Bragg fills family tales with hilarity, tender nostalgia and enough pork fat to give Emeril Lagasse the vapors. Bragg states early on that Margaret's cooking may not fit every diet. Bacon grease and lard figure prominently. Each recipe, however, deserves to be read for the affection and humor between Bragg and his mother, who views cooking from a book with heavy skepticism and never measures her ingredients. A testament to soul food, a part of Southern heritage "that binds us more than it shoves us apart," The Best Cook in the World makes for rib-sticking fare, indeed. --Jaclyn Fulwood, blogger at Infinite Reads

Discover: Famed for his family histories of rural Southern poverty, Rick Bragg divulges the secrets behind his mother's table, complete with recipes.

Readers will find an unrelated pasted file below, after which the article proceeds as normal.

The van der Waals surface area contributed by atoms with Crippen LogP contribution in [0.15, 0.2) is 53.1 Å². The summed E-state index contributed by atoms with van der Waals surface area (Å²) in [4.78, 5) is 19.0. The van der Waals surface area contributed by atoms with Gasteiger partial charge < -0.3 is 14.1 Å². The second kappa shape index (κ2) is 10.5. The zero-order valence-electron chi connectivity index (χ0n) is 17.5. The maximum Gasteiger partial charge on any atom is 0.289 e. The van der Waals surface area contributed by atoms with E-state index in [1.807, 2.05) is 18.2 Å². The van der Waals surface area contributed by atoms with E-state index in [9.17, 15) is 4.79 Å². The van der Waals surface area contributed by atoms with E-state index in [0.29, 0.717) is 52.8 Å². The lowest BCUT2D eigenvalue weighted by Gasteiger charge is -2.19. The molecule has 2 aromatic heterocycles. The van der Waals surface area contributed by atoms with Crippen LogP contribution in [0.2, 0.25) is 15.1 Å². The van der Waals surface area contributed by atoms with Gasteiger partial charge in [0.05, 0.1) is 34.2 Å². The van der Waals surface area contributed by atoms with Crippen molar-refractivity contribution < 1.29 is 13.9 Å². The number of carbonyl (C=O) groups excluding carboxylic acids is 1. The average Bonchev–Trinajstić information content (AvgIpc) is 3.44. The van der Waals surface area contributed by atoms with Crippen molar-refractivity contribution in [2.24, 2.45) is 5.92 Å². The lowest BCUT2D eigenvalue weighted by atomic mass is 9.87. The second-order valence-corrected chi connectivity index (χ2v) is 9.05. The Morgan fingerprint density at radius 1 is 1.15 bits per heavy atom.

Knopf, $28.95, hardcover, 512p., 9781400040414

Beauty in the Broken Places: A Memoir of Love, Faith, and Resilience

by Allison Pataki

Allison Pataki (The Accidental Empress) had built the life she'd dreamed of: a successful writing career, a thriving marriage to her college sweetheart, Dave Levy, and a baby on the way. But while en route to Hawaii for their "babymoon," Dave had a massive stroke. Their emergency landing in Fargo, N.Dak., changed not only their travel plans but the entire trajectory of their life together. Pataki chronicles their love story and Dave's recovery in a heartfelt memoir, Beauty in the Broken Places.